Iris pallida and Iris variegata the two species that were parents of diploid tall-bearded "species"

Iris x amoena and Iris x squalens two irises resulting from the above cross

Another big group of botanical hybrid names (55) are those relegated to synonymy with Iris x germanica. Sir Michael Foster convincingly showed that a number of diploid tall bearded iris that had previously been called species probably formed as the result of the two diploid species Iris pallida and Iris variegata. The Kew Checklist gives Iris x germanica as the hybrid name for this parentage. When one sees Iris x squalens, Iris x amoena, Iris x neglecta, etc. This seems perfectly reasonable. But there are two other groups that do not fit well in this hypothesis.


“Grandma's Old Blue Iris” a sterile triploid

First is the iris that is widely grown and called Iris germanica. Unfortunately it has no other name to distinguish it except “Grandmas Old Blue Iris” It is often referred to as triploid, and seems totally sterile. Unlike the other “Germanicas” it is an intermediate iris. It is said to have 44 chromosomes. Pallida and Variegata have 24 chromosomes. Many believe it is the product of a 40-chromosome parent (20 chromosome gamete) and a 24-chromosome parent with an unreduced gamete. Iris albicans and Iris florentina share a similar type of background, and are sterile; but presumably come each from a different 40-chromosome parent.

The other group being referred to Iris x germanica are presumably 48-chromosome tall bearded irises. Murray was troubled by the fact that modern tall bearded irises were tetraploid while the earlier TBs were diploid so he proposed a new name Iris x altobarbata, which in Latin means tall-bearded. The Kew Checklist does not accept this name probably on a procedural technicality. Another attempt to name the tetraploid “germanicas” was made by Henderson with his Iris x conglomerata (a name not mentioned in the Kew list. Henderson’s argument was that many species have gone into the TBs including Iris pumila, hence the conglomerate. This name did not follow all the rules of publication.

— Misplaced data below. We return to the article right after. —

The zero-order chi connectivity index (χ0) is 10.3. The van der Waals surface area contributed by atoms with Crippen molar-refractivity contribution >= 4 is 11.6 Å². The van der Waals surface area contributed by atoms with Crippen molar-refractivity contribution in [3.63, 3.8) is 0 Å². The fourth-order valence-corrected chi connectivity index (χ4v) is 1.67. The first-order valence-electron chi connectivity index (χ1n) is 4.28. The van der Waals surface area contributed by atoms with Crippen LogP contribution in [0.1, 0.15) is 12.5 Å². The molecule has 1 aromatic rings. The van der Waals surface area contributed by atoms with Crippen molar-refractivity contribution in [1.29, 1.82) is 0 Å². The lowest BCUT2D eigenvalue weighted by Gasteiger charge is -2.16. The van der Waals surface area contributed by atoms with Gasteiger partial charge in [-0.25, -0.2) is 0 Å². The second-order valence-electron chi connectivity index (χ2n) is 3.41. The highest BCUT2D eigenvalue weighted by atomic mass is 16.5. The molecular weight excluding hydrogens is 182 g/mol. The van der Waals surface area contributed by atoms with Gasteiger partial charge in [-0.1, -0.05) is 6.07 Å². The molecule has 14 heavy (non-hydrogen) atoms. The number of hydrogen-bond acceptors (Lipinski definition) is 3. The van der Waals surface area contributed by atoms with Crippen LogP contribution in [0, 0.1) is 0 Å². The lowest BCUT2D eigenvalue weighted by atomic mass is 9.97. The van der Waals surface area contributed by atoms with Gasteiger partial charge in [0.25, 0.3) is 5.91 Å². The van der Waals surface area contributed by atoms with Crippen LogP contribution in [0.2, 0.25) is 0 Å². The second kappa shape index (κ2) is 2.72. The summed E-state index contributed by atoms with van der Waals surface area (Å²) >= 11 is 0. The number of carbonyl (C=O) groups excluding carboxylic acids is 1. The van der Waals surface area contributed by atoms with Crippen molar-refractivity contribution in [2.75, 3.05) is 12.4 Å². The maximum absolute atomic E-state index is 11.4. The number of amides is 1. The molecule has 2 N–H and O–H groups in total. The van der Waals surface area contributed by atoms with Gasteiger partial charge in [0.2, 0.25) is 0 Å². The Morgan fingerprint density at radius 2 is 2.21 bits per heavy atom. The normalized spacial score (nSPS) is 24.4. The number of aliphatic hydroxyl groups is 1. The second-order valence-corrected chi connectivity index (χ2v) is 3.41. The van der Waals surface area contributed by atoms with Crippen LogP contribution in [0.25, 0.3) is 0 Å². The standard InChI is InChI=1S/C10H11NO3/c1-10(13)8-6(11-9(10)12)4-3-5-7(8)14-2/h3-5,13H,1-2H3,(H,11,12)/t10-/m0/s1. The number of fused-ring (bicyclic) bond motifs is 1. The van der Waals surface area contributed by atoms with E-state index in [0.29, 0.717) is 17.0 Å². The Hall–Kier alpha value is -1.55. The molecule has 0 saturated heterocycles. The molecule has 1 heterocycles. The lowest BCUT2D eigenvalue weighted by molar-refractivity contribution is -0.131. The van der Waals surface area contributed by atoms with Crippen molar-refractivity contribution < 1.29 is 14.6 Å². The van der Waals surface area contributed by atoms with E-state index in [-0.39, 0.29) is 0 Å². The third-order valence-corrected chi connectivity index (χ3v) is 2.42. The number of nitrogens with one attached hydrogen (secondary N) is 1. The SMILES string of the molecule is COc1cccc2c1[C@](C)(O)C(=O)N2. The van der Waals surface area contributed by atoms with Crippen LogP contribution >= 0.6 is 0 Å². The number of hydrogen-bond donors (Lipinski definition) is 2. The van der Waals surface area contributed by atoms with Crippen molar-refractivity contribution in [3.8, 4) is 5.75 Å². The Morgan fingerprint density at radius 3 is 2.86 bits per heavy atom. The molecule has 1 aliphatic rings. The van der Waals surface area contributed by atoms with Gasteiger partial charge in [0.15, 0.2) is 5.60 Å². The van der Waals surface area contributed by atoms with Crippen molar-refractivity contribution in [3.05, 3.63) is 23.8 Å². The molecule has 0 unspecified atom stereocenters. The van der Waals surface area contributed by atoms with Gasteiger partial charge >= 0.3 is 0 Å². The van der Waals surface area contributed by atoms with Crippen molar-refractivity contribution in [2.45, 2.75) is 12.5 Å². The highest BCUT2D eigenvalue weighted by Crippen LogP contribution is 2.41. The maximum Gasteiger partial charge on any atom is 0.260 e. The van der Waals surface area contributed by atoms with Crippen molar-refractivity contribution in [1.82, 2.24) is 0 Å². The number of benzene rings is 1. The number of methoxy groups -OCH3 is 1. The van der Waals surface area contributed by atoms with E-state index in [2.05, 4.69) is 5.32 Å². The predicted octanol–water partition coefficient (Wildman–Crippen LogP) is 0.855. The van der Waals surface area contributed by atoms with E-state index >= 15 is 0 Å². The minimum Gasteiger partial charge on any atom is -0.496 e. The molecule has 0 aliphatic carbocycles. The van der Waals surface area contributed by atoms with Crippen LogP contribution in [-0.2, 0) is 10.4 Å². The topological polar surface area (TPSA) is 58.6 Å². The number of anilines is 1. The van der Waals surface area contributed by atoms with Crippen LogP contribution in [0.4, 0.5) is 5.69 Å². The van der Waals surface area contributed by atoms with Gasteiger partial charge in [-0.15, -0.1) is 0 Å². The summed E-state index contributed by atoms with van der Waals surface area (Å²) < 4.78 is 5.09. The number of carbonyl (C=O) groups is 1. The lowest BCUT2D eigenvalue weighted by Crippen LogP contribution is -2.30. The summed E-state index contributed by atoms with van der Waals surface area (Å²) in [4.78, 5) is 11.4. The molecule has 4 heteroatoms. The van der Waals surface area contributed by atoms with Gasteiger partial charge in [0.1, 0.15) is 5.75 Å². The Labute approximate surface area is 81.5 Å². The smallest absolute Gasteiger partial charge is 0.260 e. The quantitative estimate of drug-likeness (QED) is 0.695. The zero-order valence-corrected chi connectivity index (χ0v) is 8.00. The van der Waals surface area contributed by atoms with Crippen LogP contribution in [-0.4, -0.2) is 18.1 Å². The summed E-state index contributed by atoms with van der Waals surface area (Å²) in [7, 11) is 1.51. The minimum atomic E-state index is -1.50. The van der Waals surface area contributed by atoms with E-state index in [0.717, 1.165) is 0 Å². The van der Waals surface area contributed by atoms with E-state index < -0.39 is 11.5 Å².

'Amas', a tetraploid I. germanica

Despite two attempts, no satisfactory name has emerged for this group.  I have yet to see strong evidence that the tetraploids emerged from the combination of Iris pallida and Iris variegata which is how I. x germanica is being defined. There have been several “species” that have been defined as I. germanica. One of the key iris to be added to the pallida/variegata mix that precipitated tetraploid offspring was ‘Amas’ which is probably best viewed as a cultivar. Itself of hybrid origin it did not produce pods but its pollen changed the face of tall-bearded irises by fathering the new tetraploid I. germanica cultivars.

There are a number of irises that were essentially cultivars, and expressed here as botanical hybrids but could be candidates for the name of the 48-chromosome species that are relegated to Iris x germanica if one does not buy into the parentage as resulting from the two diploids  I. pallida and I. variegata.

Like the X-files of TV, the data can be debated. I have just pointed out two botanical hybrid names (Iris x germanica and Iris x violipurpurea) that account for half of the list of 200. There are still many x-names that function admirably to identify groups that originate from a given set of species. And there are also many more that have not been included in the list. But perusing what is listed may widen ones knowledge of various lineages. As agent Molder would say “The truth is out there.” Take a look at the X-Files, here.

1 comment:

  1. In other plant genera I grow, there is no taxonomical distinction between diploid, triploid and tetraploid forms of a species or nothospecies (e.g. Liliums, for which several species have been found as both diploid and triploid, or orchids, for which ploidy does not change the grex name). In my opinion this is the correct approach - a tetraploid form of the same nothospecies does not warrant a different taxon to the diploid form.